The FCC denied the NAB’s petition of a stay, saying the NAB failed to support any of the four prongs it needed to induce the granting of the stay.
In requesting the stay, NAB wrote, “This case satisfies the requirements for a stay. NAB is likely to succeed on the merits because the Commission engaged in arbitrary and capricious decision-making by disregarding the competitive harm that is likely to result from the Order, rejecting an alternate proposal that would largely avoid those harms, and departing from provisions of the Bipartisan Campaign Reform Act (BCRA) of 2002. NAB’s members will suffer irreparable harm absent a stay because the Order compels television stations to post the prices for specific advertisements to a public website immediately after the sales occur. This will place NAB’s members at a disadvantage to non-broadcast competitors, who are not required to post rate information on the Internet. The balance of hardships and the public interest also favor a stay because the likely harm from requiring immediate posting of detailed price information about specific advertising sales outweighs the benefits of such a requirement.”
The FCC responded 7/12/12 that none of the four prongs were met, which include: (1) it is likely to prevail on the merits; (2) it will suffer irreparable harm if a stay is not granted; (3) other interested parties will not be harmed if the stay is granted; and (4) the public interest favors granting a stay.”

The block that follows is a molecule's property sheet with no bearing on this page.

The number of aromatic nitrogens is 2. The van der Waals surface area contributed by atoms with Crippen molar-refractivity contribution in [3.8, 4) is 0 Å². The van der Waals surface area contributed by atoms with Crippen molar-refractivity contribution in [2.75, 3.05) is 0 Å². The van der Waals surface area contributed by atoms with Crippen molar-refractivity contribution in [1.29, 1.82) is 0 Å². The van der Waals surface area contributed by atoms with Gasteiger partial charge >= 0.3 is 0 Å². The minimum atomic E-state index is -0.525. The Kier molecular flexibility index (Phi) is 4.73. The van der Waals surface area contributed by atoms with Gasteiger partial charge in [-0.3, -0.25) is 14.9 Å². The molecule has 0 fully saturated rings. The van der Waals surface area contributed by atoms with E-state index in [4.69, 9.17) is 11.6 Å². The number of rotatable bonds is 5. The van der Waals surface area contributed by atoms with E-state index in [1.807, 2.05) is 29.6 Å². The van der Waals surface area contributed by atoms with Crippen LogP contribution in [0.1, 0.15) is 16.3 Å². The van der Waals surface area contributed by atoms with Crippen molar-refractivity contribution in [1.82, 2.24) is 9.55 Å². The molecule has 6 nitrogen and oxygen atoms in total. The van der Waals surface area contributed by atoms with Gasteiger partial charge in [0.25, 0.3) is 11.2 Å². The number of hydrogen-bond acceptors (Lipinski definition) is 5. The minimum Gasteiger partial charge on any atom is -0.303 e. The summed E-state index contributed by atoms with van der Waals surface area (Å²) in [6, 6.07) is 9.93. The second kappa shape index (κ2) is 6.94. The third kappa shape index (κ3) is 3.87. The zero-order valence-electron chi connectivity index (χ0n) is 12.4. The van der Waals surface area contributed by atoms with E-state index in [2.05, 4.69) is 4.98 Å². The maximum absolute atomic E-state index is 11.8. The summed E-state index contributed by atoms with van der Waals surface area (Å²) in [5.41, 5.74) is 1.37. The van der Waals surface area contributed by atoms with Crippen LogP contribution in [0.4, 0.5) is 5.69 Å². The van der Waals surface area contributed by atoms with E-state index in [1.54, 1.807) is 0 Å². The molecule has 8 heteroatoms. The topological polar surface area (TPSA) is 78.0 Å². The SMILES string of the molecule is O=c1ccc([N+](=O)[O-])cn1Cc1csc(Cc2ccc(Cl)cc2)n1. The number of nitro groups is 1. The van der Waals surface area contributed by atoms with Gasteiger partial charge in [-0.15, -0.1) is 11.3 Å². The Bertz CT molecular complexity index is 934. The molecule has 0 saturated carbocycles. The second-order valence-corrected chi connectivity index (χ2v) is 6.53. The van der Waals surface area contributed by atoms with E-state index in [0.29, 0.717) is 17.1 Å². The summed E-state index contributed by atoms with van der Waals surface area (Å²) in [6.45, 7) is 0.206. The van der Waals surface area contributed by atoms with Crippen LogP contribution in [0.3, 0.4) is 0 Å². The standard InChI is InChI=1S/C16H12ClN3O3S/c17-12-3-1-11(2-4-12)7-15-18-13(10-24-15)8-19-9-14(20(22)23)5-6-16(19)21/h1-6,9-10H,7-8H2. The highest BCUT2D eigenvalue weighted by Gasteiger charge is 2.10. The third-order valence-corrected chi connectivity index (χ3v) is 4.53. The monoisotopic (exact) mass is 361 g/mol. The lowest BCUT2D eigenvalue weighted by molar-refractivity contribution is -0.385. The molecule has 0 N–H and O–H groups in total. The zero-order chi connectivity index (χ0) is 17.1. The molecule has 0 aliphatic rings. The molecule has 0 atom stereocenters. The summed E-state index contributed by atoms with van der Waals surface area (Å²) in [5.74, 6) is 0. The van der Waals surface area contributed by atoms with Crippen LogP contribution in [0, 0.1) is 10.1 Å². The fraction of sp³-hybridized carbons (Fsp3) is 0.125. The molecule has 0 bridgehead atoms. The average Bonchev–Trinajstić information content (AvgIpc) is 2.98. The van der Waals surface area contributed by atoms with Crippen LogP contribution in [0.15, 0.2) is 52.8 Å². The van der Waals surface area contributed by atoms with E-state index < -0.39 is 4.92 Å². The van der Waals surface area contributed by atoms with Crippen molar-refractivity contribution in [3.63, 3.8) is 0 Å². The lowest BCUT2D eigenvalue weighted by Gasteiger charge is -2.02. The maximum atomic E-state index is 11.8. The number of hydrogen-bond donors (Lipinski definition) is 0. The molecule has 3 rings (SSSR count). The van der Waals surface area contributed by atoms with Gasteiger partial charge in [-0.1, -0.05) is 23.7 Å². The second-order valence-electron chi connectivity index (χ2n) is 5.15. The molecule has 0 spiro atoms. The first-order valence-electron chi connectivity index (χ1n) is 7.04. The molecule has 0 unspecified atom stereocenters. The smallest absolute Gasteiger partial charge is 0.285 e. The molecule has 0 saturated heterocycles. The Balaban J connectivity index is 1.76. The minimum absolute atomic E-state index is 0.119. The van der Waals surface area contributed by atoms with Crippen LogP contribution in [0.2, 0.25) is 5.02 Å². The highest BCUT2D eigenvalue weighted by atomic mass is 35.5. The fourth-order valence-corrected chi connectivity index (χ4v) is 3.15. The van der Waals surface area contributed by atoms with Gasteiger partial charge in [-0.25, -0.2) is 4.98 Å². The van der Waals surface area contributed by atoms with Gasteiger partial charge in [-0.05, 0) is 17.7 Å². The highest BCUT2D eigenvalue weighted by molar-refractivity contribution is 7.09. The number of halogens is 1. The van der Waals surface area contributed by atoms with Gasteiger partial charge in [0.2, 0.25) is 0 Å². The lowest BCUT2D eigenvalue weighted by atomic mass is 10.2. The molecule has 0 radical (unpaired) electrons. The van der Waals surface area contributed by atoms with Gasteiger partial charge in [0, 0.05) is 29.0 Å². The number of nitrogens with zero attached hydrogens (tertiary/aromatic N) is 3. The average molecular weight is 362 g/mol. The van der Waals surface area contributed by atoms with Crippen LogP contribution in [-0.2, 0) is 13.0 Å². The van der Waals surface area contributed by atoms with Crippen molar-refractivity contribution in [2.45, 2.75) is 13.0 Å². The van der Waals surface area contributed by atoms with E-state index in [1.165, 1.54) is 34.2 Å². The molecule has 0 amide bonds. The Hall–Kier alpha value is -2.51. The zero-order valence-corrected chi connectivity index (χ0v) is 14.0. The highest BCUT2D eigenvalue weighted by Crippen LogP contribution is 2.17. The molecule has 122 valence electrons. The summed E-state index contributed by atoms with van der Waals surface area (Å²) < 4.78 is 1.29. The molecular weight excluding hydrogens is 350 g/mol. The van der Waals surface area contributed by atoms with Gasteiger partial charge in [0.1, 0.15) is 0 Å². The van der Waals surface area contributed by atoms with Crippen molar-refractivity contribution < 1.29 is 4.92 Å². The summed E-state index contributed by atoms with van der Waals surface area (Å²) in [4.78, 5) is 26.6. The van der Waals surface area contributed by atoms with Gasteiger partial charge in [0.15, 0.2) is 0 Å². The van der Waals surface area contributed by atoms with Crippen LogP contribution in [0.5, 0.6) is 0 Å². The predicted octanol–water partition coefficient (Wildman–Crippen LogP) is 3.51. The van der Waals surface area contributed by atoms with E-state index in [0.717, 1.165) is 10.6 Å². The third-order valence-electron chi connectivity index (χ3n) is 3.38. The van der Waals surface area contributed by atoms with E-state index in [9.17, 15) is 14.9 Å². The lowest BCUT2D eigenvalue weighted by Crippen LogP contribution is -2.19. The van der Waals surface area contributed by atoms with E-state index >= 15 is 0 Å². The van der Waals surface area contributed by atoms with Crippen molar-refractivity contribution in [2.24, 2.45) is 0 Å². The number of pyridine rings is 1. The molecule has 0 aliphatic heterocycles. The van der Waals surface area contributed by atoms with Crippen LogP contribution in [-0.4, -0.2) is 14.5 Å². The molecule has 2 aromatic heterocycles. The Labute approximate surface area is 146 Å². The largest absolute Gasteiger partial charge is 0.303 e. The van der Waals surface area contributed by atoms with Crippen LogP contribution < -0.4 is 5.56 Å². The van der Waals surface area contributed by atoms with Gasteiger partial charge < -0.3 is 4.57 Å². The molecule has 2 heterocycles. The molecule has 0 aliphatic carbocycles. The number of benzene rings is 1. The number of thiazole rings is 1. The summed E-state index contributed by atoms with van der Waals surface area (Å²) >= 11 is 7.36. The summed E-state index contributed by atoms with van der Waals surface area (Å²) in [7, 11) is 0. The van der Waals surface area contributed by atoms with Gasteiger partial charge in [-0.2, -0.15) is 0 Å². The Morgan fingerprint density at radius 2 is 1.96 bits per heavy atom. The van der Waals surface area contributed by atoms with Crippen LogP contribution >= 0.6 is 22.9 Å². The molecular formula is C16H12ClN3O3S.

Broadcasters are merely being asked to do online what they already do at the station, said the FCC. In that regard, there is nothing new about the requirement other than storing the information online. FCC also said that offered no proof that television broadcasters will suffer “irreparable harm,” it said its own studies indicate that the expense projections of maintaining online files have been overblown, and that the public interest will be served by putting the information online, not by blocking that effort.
RBR-TVBR observation: All eyes now turn to the DC Circuit, where the Commission might very well be known by the abbreviation FACCC – the Federal Arbitrary & Capricious Communications Commission. It has been called arbitrary and capricious with mind-numbing regularity in that court over the years. NAB has three weeks to get a stay there. We’ll be watching closely to see if it succeeds.